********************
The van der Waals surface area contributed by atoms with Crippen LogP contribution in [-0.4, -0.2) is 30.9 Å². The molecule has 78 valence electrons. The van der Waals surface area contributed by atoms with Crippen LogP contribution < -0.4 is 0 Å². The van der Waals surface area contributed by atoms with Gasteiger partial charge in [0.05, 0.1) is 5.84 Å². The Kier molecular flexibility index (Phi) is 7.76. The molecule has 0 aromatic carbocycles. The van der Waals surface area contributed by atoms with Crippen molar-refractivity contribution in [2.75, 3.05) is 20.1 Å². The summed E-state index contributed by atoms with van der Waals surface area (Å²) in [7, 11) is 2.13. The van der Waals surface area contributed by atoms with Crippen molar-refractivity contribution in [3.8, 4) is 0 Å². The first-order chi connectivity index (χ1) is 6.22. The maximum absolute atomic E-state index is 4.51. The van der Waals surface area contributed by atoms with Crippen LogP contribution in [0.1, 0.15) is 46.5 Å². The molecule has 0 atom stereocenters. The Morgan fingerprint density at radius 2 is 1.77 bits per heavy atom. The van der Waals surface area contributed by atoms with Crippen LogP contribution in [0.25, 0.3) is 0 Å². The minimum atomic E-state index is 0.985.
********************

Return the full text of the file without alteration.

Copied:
The van der Waals surface area contributed by atoms with Crippen LogP contribution in [-0.4, -0.2) is 30.9 Å². The molecule has 78 valence electrons. The van der Waals surface area contributed by atoms with Crippen LogP contribution < -0.4 is 0 Å². The van der Waals surface area contributed by atoms with Gasteiger partial charge in [0.05, 0.1) is 5.84 Å². The Kier molecular flexibility index (Phi) is 7.76. The molecule has 0 aromatic carbocycles. The van der Waals surface area contributed by atoms with Crippen molar-refractivity contribution in [2.75, 3.05) is 20.1 Å². The summed E-state index contributed by atoms with van der Waals surface area (Å²) in [7, 11) is 2.13. The van der Waals surface area contributed by atoms with Crippen molar-refractivity contribution in [3.8, 4) is 0 Å². The first-order chi connectivity index (χ1) is 6.22. The maximum absolute atomic E-state index is 4.51. The van der Waals surface area contributed by atoms with Crippen LogP contribution in [0.1, 0.15) is 46.5 Å². The molecule has 0 atom stereocenters. The Morgan fingerprint density at radius 2 is 1.77 bits per heavy atom. The van der Waals surface area contributed by atoms with Crippen LogP contribution in [0.25, 0.3) is 0 Å². The minimum atomic E-state index is 0.985.